by Rebecca Bender
Pajama Press, May 15 2012
picture book anthropomorphism
received from publisher (thank you!)
Giraffe and Bird are always bickering. The bird doesn’t miss out on any chance to laugh at the giraffe—and that’s exactly what he does one day as the giraffe attempts to reach the water hole without getting his hooves wet. By the time all the animals join in laughing, the giraffe is well and truly embarrassed. Can the bird make the giraffe feel better?The cover:
Eesh. The cover illustration isn’t representative of the level of art on the inside (acrylic paint on texturized board, by the way). That gradient going from purple to yellow makes the sky seem like a random background rather than a setting, and the picture’s composition ends up having the bird, the giraffe head and the title fight for your attention.
This picture book had tonnes of potential. The bright, vibrant art and varied typography makes Don’t Laugh at Giraffe extremely kid-friendly. However, the problems with the text start almost immediately. The first line is: “No one would argue that Giraffe and Bird are an odd pair.” Right off, the author names the animals as Giraffe and Bird, capitalized. But on the next spread and for the rest of the story, the pair is referred to as “the giraffe” and “the bird”. Why? Using the animals’ names as their actual names would’ve made them far more likeable. It’s an appeal factor, just like humans have names.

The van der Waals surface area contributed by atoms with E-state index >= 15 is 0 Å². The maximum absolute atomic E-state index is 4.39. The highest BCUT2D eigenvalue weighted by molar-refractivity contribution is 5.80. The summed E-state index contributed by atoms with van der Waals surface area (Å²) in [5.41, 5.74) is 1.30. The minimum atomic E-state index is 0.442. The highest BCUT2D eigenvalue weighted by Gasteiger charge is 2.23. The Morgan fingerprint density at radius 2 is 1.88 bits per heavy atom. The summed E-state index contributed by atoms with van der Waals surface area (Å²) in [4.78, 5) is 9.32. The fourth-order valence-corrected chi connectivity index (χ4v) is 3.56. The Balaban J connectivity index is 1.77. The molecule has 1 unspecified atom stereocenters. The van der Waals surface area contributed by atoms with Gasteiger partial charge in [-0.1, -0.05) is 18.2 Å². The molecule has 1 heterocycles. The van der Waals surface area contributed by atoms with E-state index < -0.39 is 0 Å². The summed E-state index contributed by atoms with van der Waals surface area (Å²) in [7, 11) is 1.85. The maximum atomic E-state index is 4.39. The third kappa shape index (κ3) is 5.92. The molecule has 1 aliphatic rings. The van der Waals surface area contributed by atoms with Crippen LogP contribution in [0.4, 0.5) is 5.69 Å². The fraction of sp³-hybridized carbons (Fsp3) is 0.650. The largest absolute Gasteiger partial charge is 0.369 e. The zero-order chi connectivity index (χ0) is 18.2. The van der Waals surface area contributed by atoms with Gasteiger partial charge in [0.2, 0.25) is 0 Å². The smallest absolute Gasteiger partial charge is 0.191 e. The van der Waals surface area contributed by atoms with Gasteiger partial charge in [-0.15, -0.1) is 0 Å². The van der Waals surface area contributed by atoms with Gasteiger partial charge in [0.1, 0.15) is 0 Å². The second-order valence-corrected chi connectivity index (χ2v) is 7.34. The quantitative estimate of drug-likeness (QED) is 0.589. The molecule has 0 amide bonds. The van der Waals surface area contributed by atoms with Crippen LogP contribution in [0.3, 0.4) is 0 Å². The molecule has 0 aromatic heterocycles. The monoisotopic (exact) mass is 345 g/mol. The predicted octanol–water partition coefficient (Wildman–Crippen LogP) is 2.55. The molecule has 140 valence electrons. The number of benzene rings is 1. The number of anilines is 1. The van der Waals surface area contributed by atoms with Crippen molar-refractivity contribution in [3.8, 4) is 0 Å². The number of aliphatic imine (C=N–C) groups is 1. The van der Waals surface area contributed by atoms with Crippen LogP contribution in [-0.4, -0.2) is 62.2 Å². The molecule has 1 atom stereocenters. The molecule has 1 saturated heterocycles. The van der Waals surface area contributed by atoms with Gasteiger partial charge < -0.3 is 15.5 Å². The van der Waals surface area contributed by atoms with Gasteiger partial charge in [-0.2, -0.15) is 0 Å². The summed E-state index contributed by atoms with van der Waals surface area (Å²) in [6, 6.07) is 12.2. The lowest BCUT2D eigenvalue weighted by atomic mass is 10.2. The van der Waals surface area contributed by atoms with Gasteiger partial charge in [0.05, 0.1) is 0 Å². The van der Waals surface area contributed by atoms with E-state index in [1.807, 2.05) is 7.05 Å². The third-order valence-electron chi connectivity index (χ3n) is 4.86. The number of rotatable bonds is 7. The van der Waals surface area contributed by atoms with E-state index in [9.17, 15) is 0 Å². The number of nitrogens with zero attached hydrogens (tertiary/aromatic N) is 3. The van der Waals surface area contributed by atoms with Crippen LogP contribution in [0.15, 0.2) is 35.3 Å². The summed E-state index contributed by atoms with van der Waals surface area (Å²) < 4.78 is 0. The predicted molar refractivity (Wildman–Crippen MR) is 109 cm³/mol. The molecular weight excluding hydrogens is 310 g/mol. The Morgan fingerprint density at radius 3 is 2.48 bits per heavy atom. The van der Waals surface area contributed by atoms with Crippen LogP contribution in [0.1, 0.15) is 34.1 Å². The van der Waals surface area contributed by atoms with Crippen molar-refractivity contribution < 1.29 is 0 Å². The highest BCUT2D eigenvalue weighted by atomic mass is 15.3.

Next, the diction. One sentence: “When the giraffe senses the bird swoop after him, he scrambles to go faster than his legs will allow.” This line is extraordinarily verbose by picture book standards. On many occasions a simplification or two would make for a much more succinct and readable sentence. But then, in odd contrast, there’s a clean sentence that is picture-book-perfect: “His ears are droopy, his eyes are misty and his nose is sniffly as he laps at the muddy water.” The repetition of noun-to-adjective is excellent technique, and well-emphasized with typography.
Unfortunately, the loquacious issue sticks its head up again with the spacing of the words on each page. On some pages, the text is boxed into a corner or stretched out along the bottom in a way that will cause readers to wonder at which section of the page they should be looking at next. As well, the beginning spends literally 25% of the 32-page book on developing the animals’ relationship, which left me wondering when the book’s actual story would commence.
The theme of the story is ideal; if properly executed, it would’ve subtly achieved its message, and the art’s excellence is clear—Bender’s animals are simple and realistic, yet cartoonishly fun. Don’t Laugh at Giraffe works as a readaloud, but on their own young children will have trouble. (With words like “phlegmy”. o_O)
Rating: 2.4 out of 5